Video in Email: Options and Ideas

March 9th, 2010 | By Adam Holden-Bache | No Comments

Video now has the ability to play a significant role in your email marketing, and more marketers are taking note. According to a study by Implix, 64% of marketers plan to use video email marketing in 2010, which is up from 12% last year.  And there’s good reason why: statistics show that video engages recipients and can lead to click-through rates two to three times higher than those without video.

How to approach video in your email can be a big decision. You have three options:
1. Embed the video in the email message
2. Display a video thumbnail image that links to the video on a web page
3. Fake it using an animated GIF

Option 1: Embedding Video in Your Email
Embedding video will work only for a select audience, so knowing your recipients’ email clients or ISPs/domains will be necessary to pull this off successfully. Be aware that the object embed code may have negative consequences if you deliver it to certain email clients or ISPs. It may get stripped out, or it may increase your chances of getting blocked or moved to the spam folder.  The other problem here is that users who can’t see HTML versions (mobile and text recipients) are pretty much out of luck as there’s no way for them to access the content.

Where embedded video can work:
1. Apple Mail, MobileMe, iPhone and iPad support Flash embedded video. And note that the iPhone and iPad support video in email as well. (iPhone shows an image that links to video played in iPhone’s Quicktime player. iPad has also said that its email will be video-enabled. Read more about the iPad and Email).

2. You can embed YouTube video in emails going to Gmail recipients. All you have to do is include the YouTube URL. Gmail recipients will be able to see the preview and play it (it’ll appear below the message in a special bar). Non Gmail recipients will just see the link.

3. You can use Goodmail CertifiedVideo, which can help you send embedded video to AOL users.

So knowing your audience is key. If you have a majority of recipients on a certain client, then you may be able to pull this off. You can also segment by domain (i.e., send a different email to Gmail users than you do to others) to deliver an optimized experience. If you want to find out which email clients your recipients use, check out Fingerprint.

Option 2: Thumbnail Image Link to Web Video
Linking to the video is the most popular approach and will be easiest to develop and execute.  But the biggest benefit is that it will guarantee a similar experience for all recipients. As an added bonus, it’ll drive traffic to your web site or YouTube channel, which can lead to additional opportunities. And because you’re linking out, it also works well for mobile and text version recipients.

Option 3: Animated GIF “Video”
For a video-like experience, you can turn to animated GIFs. When produced correctly, they play a series of images that appear to be similar to video. While the lack of audio option may be a dealbreaker in some cases, animated GIFs can work effectively for product displays or quick demonstrations.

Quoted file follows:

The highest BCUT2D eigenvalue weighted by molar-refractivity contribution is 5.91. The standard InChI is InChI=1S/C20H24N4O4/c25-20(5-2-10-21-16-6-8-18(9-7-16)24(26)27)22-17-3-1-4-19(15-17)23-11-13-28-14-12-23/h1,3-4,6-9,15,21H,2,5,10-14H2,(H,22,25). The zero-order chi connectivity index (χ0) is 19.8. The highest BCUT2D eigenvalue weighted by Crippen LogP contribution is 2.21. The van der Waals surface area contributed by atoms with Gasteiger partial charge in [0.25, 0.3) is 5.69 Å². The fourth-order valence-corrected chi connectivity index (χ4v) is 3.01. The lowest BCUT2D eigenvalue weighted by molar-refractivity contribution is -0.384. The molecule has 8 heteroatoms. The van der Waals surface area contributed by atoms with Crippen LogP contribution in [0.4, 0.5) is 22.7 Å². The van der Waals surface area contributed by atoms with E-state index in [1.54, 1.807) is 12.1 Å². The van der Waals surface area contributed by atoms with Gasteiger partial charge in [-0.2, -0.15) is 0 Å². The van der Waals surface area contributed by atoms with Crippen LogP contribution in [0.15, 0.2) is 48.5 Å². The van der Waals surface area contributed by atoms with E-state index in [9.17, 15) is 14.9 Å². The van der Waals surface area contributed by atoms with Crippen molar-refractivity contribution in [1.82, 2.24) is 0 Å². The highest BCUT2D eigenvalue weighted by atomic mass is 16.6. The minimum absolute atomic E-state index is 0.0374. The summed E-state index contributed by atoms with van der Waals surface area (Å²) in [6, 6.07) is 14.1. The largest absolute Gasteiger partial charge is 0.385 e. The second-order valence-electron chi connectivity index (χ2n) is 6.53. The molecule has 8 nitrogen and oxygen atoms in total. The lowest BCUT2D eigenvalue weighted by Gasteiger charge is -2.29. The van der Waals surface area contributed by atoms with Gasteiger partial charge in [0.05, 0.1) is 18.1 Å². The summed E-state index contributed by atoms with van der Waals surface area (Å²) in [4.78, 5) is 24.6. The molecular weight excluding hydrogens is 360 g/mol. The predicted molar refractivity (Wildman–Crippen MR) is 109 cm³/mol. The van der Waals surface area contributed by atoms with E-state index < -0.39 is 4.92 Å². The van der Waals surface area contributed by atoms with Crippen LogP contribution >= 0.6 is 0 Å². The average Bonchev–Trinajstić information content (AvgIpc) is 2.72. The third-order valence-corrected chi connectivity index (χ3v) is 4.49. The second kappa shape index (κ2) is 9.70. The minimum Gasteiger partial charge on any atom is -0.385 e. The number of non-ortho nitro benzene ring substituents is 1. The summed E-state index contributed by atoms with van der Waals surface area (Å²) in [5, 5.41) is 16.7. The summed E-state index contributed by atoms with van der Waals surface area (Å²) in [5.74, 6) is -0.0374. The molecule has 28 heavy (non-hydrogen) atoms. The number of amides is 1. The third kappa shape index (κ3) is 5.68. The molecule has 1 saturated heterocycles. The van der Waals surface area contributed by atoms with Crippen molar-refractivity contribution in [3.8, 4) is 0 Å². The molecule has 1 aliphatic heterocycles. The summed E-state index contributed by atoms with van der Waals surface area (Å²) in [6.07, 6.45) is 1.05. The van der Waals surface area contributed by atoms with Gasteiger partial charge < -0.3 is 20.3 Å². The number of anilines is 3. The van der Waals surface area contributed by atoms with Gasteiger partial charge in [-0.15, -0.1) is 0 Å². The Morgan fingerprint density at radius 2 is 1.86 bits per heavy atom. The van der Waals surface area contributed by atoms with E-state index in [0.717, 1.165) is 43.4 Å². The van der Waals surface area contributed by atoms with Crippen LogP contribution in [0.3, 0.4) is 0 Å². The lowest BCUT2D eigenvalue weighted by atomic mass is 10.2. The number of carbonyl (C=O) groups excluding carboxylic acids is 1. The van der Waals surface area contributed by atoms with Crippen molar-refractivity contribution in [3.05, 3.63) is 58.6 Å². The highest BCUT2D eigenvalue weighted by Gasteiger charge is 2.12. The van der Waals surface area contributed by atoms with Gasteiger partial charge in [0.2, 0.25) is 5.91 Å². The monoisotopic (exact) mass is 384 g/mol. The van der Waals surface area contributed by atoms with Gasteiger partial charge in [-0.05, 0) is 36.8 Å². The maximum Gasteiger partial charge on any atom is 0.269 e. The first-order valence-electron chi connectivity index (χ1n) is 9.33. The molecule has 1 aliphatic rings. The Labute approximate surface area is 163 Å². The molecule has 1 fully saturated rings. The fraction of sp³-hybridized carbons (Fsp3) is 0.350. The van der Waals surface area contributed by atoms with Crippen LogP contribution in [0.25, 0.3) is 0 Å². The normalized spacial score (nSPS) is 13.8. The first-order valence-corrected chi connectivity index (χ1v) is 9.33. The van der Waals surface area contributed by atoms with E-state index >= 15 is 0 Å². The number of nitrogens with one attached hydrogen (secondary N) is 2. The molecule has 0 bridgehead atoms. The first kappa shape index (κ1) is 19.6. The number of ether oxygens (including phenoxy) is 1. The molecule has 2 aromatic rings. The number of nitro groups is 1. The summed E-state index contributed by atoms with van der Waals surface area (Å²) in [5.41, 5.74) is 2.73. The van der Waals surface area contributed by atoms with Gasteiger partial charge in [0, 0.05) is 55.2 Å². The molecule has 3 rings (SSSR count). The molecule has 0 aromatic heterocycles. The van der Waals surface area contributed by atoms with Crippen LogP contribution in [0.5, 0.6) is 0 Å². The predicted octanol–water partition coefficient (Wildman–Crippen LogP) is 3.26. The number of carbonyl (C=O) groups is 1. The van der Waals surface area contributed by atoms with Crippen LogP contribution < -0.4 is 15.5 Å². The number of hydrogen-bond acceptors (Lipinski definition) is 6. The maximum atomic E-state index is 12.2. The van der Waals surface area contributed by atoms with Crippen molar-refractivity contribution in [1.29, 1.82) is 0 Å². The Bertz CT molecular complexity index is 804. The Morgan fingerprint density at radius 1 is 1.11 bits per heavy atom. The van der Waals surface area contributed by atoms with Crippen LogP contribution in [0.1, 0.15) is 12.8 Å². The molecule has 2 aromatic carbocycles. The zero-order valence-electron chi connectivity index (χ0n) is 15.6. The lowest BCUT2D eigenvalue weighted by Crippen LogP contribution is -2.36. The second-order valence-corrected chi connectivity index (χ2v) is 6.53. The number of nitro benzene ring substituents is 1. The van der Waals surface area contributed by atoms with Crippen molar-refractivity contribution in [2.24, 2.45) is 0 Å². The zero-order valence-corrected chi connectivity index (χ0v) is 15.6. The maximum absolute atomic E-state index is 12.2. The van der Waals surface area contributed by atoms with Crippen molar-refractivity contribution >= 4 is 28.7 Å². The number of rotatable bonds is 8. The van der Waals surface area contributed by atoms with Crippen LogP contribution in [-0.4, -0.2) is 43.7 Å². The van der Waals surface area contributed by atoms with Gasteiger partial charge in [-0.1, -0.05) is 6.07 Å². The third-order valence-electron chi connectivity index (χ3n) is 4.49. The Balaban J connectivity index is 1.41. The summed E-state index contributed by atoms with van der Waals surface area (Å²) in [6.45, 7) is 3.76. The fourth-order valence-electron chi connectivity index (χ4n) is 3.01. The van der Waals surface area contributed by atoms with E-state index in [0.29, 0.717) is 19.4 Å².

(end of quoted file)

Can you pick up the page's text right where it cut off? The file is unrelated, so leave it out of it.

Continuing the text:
The drawbacks of animated GIF’s are:
1. They don’t work in the one of the more popular email clients, Outlook 07, where only the first frame of the GIF displays.
2. It’s a potential bandwidth hog, which could affect your server and recipient playback.
3. It may take a while to load, so the recipient may see a static frame or jerky animation until the GIF has downloaded completely.

Video Ideas for Your Campaigns
Need some ideas on how to use video in your email campaigns?  The most popular uses are:

    • Educational/ training courses or “how-to” videos
    • Product/service demonstrations
    • Product views/video of products in action
    • Customer testimonials
    • Highlights from events
    • News and announcements

Video in HTML 5
Another thing to consider is that HTML5 could eventually change the game here entirely.  In HTML 5 you can use the <video> tag and a linkable fall-back image, so users see either video in their email or an image that links to the video.  This process for embedded video already works in Apple Mail and Entourage 2008, and the fall-back image displays and links in several other popular clients including Outlook, Lotus Notes, Thunderbird and Hotmail. In the future this could become the best option for video in email delivery, so keep it in mind as you review your options. Read more about HTML5 and Video in Email.

Our Results with Video Thumbnail Images in Emails
At Email Transmit, we’ve been adding thumbnail videos to quite a few campaigns for our clients. See examples for NBC Universal’s newsletter and for The Wharton School’s Campaign for Wharton and Annual Report campaigns.  And while we can’t disclose exact results, we can say that the video links are receiving the most clicks of any content in the email. Due to these positive results, we plan on doing even more with video in email in the future.

Do you plan on using video in email this year?  Are you already using it?  Let us know how it’s working for you and if it’s helping you achieve your marketing objectives.

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